Pop quiz: You and your SUV are in a minor, low-speed accident. Luckily, no one is injured, but there’s a little damage to your vehicle—more than just a scratch—and maybe to someone else’s car or property. Should you inform your insurance company about it or keep the matter quiet and pay any repair costs out-of-pocket?
Fear of an insurance rate hike is often the concern behind that question. But there are some important factors to weigh as you determine your best course of action.
When to report it
Seven in 10 auto accidents in 2011 involved another vehicle, according to Department of Transportation data, as did 52 percent of car insurance claims filed in recent years by more than 31,000 Consumer Reports subscribers surveyed last summer. If your mishap falls in that category, always report it, especially if you may have been at fault, because your coverage also protects you against liability for harming others.
Your insurance company and some state laws might require you to report in such cases (ask your insurance agent about the policy and state requirements). But officially documenting the facts is also in your own best interests whenever you’re involved with a stranger in a potential damage claim situation—even if you and another reasonable person work out a private arrangement to keep the insurance companies out of it.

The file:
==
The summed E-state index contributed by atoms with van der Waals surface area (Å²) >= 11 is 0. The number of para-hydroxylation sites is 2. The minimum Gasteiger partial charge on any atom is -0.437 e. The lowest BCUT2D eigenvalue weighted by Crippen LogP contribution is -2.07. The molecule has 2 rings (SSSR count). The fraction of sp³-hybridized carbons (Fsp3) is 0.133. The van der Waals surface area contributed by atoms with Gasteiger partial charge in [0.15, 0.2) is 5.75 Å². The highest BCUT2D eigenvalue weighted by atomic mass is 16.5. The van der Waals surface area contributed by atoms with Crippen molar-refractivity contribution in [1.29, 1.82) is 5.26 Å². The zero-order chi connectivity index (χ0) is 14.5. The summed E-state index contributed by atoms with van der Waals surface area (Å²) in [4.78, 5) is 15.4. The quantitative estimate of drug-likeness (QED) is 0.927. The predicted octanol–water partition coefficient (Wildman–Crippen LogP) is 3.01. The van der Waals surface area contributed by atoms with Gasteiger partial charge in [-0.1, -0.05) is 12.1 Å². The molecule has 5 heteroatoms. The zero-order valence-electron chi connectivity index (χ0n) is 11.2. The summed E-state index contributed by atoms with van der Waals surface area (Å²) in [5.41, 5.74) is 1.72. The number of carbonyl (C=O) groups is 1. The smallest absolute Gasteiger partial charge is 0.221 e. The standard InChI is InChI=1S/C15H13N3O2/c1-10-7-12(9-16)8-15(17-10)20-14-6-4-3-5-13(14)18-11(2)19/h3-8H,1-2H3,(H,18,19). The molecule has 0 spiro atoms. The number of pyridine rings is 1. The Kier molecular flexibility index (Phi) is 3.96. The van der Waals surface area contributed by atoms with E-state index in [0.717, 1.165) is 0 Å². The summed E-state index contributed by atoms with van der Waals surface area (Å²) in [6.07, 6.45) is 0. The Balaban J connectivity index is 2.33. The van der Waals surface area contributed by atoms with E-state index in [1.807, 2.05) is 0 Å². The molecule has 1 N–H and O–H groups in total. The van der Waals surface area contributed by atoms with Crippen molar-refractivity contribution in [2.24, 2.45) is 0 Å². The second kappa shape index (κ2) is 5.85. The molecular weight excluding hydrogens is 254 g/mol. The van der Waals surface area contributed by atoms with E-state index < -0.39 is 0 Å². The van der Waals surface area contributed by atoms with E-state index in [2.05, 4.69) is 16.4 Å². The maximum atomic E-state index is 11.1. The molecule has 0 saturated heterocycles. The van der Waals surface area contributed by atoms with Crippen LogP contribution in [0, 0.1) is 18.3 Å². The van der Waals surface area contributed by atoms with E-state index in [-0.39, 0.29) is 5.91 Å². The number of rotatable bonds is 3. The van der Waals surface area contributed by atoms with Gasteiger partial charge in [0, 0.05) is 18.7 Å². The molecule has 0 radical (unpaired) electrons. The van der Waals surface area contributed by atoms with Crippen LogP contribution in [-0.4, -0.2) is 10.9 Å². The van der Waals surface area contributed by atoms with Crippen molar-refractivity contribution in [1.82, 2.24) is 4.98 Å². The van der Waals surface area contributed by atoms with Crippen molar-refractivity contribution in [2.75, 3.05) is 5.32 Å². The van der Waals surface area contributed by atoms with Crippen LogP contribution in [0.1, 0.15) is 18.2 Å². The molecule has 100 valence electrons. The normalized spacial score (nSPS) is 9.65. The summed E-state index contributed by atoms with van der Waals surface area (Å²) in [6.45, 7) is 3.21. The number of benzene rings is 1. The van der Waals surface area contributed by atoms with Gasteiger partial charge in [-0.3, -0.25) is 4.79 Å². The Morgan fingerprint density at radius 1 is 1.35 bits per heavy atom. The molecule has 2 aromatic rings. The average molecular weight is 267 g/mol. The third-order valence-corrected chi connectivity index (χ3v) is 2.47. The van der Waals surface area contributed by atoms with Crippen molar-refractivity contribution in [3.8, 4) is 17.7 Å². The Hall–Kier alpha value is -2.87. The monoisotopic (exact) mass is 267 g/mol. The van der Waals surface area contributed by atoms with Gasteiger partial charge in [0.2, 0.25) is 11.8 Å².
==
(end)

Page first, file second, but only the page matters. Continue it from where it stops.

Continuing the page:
“I’ve seen very few of these personal deals work out in my 2 7 years with Progressive,” says Rick Sticca, claims general manager at the fourth-largest auto insurer. Repairs often cost more than reasonable people anticipate. For example, when a 2010 Toyota Corolla rear-ended a 2010 Toyota RAV4 at 10 mph in testing by the Insurance Institute for Highway Safety, the Corolla had more than $3,800 in front-end damage and the SUV incurred more than $6,000 in rear damage, because of the vehicles’ bumper-height mismatch.
The Corolla’s damage looked minor, and the RAV4’s was almost imperceptible. Even the cheapest damage in 14 such trials involving seven vehicle pairings produced almost $3,000 in total losses—six times the typical $500 collision deductible.
Even the lack of immediate injury can be deceiving. The adrenaline rush accompanying even a low-impact crash can mask injury symptoms, and soft-tissue damage can take 24 to 48 hours to show up. Bogus injury claims are another possibility worth considering and can result from staged accidents and other fraud, according to the National Insurance Crime Bureau.
If you don’t report and big costs surprise you later, your insurance company might not pay because its ability to investigate the claimed damage, when time was of the essence, has been lost.